• Faith-friendly. I teach at a Christian University and the majority of my students come from a church background, so I would like a textbook that is not offensive or dismissive of their faith, but presents the results of critical biblical scholarship in an evenhanded way. If a text pushes students too hard, or if they find it dismissive of their faith, then their tendency will be to reject it in toto rather than sift through the different perspectives and integrate what is valuable. My ultimate goal is to broaden and deepen their faith, not dismantle it.
  • Teacher-friendly. Perhaps this is obvious, but I want to like the text I choose! That doesn’t mean I need to agree with everything in it, but I do want it to complement my classroom work. This is all the more important in a one semester Bible introduction course where there will be a lot of material I will not have the time to cover in class and I will want the text to cover it for me.  In addition, a textbook that comes with a good test bank or some such teacher aids,would be advantageous.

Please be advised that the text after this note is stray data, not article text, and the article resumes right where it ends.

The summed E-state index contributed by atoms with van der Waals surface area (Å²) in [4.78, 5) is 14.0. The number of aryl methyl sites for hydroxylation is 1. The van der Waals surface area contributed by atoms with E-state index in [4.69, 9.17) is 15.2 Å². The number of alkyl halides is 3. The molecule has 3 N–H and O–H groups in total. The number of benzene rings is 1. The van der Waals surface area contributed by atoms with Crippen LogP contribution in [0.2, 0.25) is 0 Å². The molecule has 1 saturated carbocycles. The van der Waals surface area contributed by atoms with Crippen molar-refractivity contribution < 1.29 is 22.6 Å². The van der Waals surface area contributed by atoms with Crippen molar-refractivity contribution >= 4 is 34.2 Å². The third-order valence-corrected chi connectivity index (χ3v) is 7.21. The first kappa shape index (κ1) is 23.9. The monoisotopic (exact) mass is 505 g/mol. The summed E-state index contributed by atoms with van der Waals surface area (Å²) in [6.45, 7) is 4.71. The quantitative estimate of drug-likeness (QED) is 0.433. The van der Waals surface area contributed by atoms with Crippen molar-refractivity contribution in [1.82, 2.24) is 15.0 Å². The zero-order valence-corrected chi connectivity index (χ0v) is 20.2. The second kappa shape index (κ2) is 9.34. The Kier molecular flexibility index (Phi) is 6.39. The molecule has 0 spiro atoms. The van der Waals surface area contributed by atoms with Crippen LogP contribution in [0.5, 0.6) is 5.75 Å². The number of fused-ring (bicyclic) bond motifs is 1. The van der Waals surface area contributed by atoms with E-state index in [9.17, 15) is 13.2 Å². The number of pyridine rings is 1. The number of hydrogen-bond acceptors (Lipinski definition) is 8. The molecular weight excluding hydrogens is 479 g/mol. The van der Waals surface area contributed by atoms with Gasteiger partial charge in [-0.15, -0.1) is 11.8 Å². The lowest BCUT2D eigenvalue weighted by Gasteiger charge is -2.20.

As it turns out, my ideal textbook doesn’t exist. Or if it does, I have not found it yet! I have looked at a number of potential textbooks, and while I am leaning towards one in particular, I’m not entirely convinced.

There are quite a number of introductions that focus on presenting the theological message of the Bible (i.e., creation – fall – redemption). While the shorter of these books would be ideal to recommend to someone entirely unfamiliar with the biblical story, they typically do not engage critical biblical studies.

  • James O. Chatham. Creation to Revelation: A Brief Account of the Biblical Story (Eerdmans, 2006). Buy from Amazon.ca | Amazon.com
  • Craig G. Bartholomew and Michael W. Goheen. The Drama of Scripture: Finding Our Place in the Biblical Story (Baker Academic, 2004). Buy from Amazon.ca | Amazon.com

I quite like the Bartholomew and Goheen volume. It modifies N.T. Wright’s notion of the story of Scripture of a five-act play and presents the grand biblical narrative a coherent whole.  It does this, however, with little or no interaction with critical biblical scholarship. As such, I think it would be an excellent text to read alongside a more typical introduction (although it is 250 pages long), but I am not comfortable using it as the primary text.